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How Frieden says U.S. states can slow alarming spread of coronavirus

The United States is struggling to hold back the coronavirus. More than 30 states are reporting a rise in infections, and several are now reconsidering their plans to loosen restrictions and reopen economic activities. William Brangham talks to Dr. Tom Frieden, who previously led the Centers for Disease Control and Prevention and now heads a global health initiative called Resolve to Save Lives.

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  • Judy Woodruff:

    As we have been reporting, the summer surge of COVID-19 has left the U.S. and the globe rethinking how to reopen.

    William Brangham has more.

  • William Brangham:

    That's right Judy.

    The U.S., as you were saying before, is clearly struggling to contain this virus.

    I'm joined now by a man who has spent his career fighting viruses and disease. Dr. Thomas Frieden ran the Centers for Disease Control and Prevention from 2009 to 2017. And he's now the head of a global health initiative called Resolve to Save Lives.

    Dr. Frieden, good to have you back on.

    We are about six months into this ordeal. We have seen 2.5 million official cases. Over 125,000 Americans have died. When you look at where we started vs. where we are today, what is your assessment of how we have done responding?

  • Tom Frieden:

    Well, the U.S. is clearly a laggard here.

    There are countries around the world that are getting their economies back because they were guided by public health, they communicated clearly, they fully supported public health.

    And, unfortunately, we are paying the price of a response that wasn't nationally organized and not well-implemented. So, if you lean into a punch, you're going to get hit. And that's what's happening all over the South and in most or much of the country today.

    The numbers we're seeing in the U.S. are high, but they're only part of the story. There are many, many more people who are getting this infection and who have not been tested. So, the 40,000 cases that were diagnosed the other day are not all of them.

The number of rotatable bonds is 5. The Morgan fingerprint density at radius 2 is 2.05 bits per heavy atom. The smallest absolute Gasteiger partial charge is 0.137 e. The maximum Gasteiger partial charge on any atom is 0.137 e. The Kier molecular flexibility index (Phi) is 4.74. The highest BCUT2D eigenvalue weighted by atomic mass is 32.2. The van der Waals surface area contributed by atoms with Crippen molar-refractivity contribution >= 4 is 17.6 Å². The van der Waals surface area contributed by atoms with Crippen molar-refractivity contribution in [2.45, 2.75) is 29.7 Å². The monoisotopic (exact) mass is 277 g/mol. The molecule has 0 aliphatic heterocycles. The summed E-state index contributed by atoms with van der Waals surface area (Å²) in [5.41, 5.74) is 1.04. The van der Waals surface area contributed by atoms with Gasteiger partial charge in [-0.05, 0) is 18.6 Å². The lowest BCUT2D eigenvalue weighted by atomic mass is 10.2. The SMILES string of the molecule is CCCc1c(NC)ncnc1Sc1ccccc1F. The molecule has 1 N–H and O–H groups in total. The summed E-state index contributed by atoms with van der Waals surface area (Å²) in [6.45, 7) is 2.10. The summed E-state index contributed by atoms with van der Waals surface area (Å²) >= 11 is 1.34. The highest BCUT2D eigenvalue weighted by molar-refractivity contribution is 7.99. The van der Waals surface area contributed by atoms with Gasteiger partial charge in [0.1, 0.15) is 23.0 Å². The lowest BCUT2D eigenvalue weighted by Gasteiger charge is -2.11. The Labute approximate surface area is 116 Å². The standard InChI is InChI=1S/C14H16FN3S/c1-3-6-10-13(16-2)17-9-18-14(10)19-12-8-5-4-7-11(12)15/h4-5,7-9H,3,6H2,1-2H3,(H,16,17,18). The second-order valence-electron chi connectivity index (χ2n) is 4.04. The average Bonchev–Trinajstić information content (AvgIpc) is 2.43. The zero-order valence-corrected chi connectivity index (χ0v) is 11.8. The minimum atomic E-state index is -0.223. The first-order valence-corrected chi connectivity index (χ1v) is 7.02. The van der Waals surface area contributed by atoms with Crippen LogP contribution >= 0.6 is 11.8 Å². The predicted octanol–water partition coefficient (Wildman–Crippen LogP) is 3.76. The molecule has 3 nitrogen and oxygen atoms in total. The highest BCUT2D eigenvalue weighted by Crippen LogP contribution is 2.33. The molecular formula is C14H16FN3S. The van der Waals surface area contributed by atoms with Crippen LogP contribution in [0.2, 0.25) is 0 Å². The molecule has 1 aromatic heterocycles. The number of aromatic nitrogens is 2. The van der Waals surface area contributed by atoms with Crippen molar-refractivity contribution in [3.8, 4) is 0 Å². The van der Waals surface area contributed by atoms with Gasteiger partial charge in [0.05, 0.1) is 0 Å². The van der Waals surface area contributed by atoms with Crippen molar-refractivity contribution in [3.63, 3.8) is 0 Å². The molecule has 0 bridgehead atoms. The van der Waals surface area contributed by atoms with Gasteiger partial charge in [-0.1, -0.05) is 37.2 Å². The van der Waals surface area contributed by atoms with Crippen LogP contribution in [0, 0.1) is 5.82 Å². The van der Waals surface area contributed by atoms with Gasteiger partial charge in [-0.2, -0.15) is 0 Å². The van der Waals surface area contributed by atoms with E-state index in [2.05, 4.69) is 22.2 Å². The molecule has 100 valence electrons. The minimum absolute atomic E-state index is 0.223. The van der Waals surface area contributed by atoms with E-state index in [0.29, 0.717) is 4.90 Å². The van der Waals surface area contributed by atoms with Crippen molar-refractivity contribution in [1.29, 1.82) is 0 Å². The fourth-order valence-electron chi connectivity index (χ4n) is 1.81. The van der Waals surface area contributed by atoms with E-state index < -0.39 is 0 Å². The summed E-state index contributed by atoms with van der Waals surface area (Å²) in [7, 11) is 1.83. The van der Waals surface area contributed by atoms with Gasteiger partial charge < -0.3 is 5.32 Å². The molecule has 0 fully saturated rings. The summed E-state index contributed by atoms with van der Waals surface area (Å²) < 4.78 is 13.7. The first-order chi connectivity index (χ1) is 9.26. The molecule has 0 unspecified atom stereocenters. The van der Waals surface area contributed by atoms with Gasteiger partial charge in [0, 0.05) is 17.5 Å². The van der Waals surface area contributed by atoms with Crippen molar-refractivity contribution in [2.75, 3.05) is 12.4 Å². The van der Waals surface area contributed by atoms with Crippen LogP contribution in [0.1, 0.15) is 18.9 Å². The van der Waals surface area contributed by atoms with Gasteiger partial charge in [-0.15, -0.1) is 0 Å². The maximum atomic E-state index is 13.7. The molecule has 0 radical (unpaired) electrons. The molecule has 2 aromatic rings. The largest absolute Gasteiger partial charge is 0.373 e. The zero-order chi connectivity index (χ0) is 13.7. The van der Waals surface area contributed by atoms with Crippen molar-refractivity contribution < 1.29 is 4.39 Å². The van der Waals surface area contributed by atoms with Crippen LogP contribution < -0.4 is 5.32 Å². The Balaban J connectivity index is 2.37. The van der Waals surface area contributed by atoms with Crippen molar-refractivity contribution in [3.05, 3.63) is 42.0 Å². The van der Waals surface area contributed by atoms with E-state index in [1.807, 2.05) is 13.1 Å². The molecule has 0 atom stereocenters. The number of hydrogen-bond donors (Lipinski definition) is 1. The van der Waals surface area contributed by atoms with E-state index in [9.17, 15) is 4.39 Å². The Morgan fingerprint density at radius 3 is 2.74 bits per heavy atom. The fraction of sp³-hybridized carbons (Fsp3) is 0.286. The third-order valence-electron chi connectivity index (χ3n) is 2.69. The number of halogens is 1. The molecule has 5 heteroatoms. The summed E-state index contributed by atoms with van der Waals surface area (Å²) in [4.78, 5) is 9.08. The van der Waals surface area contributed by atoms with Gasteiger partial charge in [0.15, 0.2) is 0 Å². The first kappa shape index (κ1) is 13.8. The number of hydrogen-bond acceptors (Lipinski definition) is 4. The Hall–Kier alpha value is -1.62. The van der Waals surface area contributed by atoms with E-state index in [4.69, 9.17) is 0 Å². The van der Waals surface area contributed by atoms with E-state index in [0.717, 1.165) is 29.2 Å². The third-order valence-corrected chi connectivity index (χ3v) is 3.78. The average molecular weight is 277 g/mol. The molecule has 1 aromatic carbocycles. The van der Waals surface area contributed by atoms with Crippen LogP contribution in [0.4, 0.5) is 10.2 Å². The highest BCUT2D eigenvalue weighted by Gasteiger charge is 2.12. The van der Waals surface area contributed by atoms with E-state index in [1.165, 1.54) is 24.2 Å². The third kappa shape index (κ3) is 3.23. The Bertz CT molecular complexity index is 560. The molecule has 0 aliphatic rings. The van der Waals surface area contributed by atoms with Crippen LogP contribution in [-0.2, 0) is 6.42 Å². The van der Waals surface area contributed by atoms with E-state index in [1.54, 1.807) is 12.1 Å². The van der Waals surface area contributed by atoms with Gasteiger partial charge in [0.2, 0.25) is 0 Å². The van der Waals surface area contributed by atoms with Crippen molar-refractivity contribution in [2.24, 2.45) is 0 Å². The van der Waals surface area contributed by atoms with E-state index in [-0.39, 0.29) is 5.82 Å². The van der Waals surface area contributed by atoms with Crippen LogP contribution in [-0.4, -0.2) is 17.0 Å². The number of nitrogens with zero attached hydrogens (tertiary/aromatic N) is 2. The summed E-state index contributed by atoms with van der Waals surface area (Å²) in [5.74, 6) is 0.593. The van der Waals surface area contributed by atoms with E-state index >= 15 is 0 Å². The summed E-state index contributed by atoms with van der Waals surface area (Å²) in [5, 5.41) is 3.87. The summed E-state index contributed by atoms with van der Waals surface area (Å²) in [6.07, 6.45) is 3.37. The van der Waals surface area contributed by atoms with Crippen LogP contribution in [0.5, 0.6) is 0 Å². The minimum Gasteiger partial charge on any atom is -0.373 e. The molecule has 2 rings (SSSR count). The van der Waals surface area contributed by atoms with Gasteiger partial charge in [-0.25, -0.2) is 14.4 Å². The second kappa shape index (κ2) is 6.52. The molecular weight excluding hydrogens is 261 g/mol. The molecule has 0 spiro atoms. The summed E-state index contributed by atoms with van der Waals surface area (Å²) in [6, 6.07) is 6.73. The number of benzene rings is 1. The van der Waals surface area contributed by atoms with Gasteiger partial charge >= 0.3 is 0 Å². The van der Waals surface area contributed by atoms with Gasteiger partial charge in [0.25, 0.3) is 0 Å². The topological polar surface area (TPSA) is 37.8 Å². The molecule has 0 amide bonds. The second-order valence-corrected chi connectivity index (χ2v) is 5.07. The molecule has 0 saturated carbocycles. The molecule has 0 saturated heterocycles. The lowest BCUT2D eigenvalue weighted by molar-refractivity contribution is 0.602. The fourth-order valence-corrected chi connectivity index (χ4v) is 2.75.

This is creating a huge viral reservoir that's going to take months to deal with. And, really, the truth is, if you look at what people are saying, most Americans get it. We need to do the three W's, wear a mask, wash your hands, watch your distance.

    And government and public health need to scale up the box-it-in approach that we have been talking about for months, test strategically. It's not a question of how many. It's whether you do it right. Isolate people well, contact trace, quarantine supportively.

    There are some tough questions to be asked, but there's so much more we need to be doing. There are parts of the U.S. that are continuing to see progress, New York, New Jersey, Connecticut seeing progress still, but at risk, because if any part of the U.S. is having this kind of rapid increase, all parts of the U.S. are at risk.

  • William Brangham:

    So, if, as you say, the majority of the country does believe in the three W's, as you were laying out, and wants to stamp out the virus, how do we explain this — several dozen states now seeing these dramatic spikes?

    What is going on in those states that is causing that?

  • Tom Frieden:

    I think what you saw was an approach that wasn't data-driven.

    A data-driven approach would not have closed for so long in so many places that didn't have COVID. It's like trying to catch a wave when you're surfing. If you go too early, you don't watch the wave. If you go too late, you get swamped. You have to do it just right.

    So, in many parts in the U.S., you saw closings too soon and too long. Then they opened just as it's increasing. And, again, opening when it's increasing is just asking to get hit hard. So it's no surprise that you're seeing these big increases.

    Places like Arizona, where nearly one out of every four tests is positive, that's an extraordinarily high rate, and that indicates a real increase, not just an increase in testing.